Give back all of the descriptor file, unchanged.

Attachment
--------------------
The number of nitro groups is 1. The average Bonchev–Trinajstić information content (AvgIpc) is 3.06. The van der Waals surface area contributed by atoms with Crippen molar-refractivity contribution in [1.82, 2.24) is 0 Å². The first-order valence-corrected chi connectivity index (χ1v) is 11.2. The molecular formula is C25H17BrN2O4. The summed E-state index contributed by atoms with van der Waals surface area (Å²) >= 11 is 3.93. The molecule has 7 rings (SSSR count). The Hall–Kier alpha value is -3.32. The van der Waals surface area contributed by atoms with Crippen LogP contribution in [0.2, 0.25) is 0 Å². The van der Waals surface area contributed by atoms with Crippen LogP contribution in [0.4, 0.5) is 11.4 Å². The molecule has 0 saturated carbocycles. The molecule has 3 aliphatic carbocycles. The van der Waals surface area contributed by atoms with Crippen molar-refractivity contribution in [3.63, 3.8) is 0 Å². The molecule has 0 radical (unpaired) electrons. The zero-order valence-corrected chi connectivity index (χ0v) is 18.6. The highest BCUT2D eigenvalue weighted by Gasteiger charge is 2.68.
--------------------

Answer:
The number of nitro groups is 1. The average Bonchev–Trinajstić information content (AvgIpc) is 3.06. The van der Waals surface area contributed by atoms with Crippen molar-refractivity contribution in [1.82, 2.24) is 0 Å². The first-order valence-corrected chi connectivity index (χ1v) is 11.2. The molecular formula is C25H17BrN2O4. The summed E-state index contributed by atoms with van der Waals surface area (Å²) >= 11 is 3.93. The molecule has 7 rings (SSSR count). The Hall–Kier alpha value is -3.32. The van der Waals surface area contributed by atoms with Crippen LogP contribution in [0.2, 0.25) is 0 Å². The van der Waals surface area contributed by atoms with Crippen LogP contribution in [0.4, 0.5) is 11.4 Å². The molecule has 0 saturated carbocycles. The molecule has 3 aliphatic carbocycles. The van der Waals surface area contributed by atoms with Crippen molar-refractivity contribution in [3.63, 3.8) is 0 Å². The molecule has 0 radical (unpaired) electrons. The zero-order valence-corrected chi connectivity index (χ0v) is 18.6. The highest BCUT2D eigenvalue weighted by Gasteiger charge is 2.68.